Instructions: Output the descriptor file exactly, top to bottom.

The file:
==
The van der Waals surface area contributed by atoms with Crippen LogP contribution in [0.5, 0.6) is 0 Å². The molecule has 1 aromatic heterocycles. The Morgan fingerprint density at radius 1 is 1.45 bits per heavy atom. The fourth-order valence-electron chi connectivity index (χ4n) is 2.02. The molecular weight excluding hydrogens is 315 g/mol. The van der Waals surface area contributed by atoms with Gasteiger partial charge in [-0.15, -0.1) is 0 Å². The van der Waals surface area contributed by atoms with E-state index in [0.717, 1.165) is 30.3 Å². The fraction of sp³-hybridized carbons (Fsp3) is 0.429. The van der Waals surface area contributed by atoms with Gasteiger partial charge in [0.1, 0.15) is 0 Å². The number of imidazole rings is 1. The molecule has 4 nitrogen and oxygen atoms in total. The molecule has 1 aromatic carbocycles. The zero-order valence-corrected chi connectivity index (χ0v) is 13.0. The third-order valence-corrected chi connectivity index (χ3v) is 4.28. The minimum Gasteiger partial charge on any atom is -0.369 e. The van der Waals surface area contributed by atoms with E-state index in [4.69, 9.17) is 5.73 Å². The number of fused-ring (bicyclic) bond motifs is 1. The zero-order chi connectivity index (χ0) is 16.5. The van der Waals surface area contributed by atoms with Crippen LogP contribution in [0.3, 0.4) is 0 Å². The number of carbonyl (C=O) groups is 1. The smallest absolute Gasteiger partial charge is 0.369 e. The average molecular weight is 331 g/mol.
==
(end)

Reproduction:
The van der Waals surface area contributed by atoms with Crippen LogP contribution in [0.5, 0.6) is 0 Å². The molecule has 1 aromatic heterocycles. The Morgan fingerprint density at radius 1 is 1.45 bits per heavy atom. The fourth-order valence-electron chi connectivity index (χ4n) is 2.02. The molecular weight excluding hydrogens is 315 g/mol. The van der Waals surface area contributed by atoms with Gasteiger partial charge in [-0.15, -0.1) is 0 Å². The van der Waals surface area contributed by atoms with E-state index in [0.717, 1.165) is 30.3 Å². The fraction of sp³-hybridized carbons (Fsp3) is 0.429. The van der Waals surface area contributed by atoms with Gasteiger partial charge in [0.1, 0.15) is 0 Å². The number of imidazole rings is 1. The molecule has 4 nitrogen and oxygen atoms in total. The molecule has 1 aromatic carbocycles. The zero-order valence-corrected chi connectivity index (χ0v) is 13.0. The third-order valence-corrected chi connectivity index (χ3v) is 4.28. The minimum Gasteiger partial charge on any atom is -0.369 e. The van der Waals surface area contributed by atoms with E-state index in [4.69, 9.17) is 5.73 Å². The number of fused-ring (bicyclic) bond motifs is 1. The zero-order chi connectivity index (χ0) is 16.5. The van der Waals surface area contributed by atoms with Crippen LogP contribution in [0.3, 0.4) is 0 Å². The number of carbonyl (C=O) groups is 1. The smallest absolute Gasteiger partial charge is 0.369 e. The average molecular weight is 331 g/mol.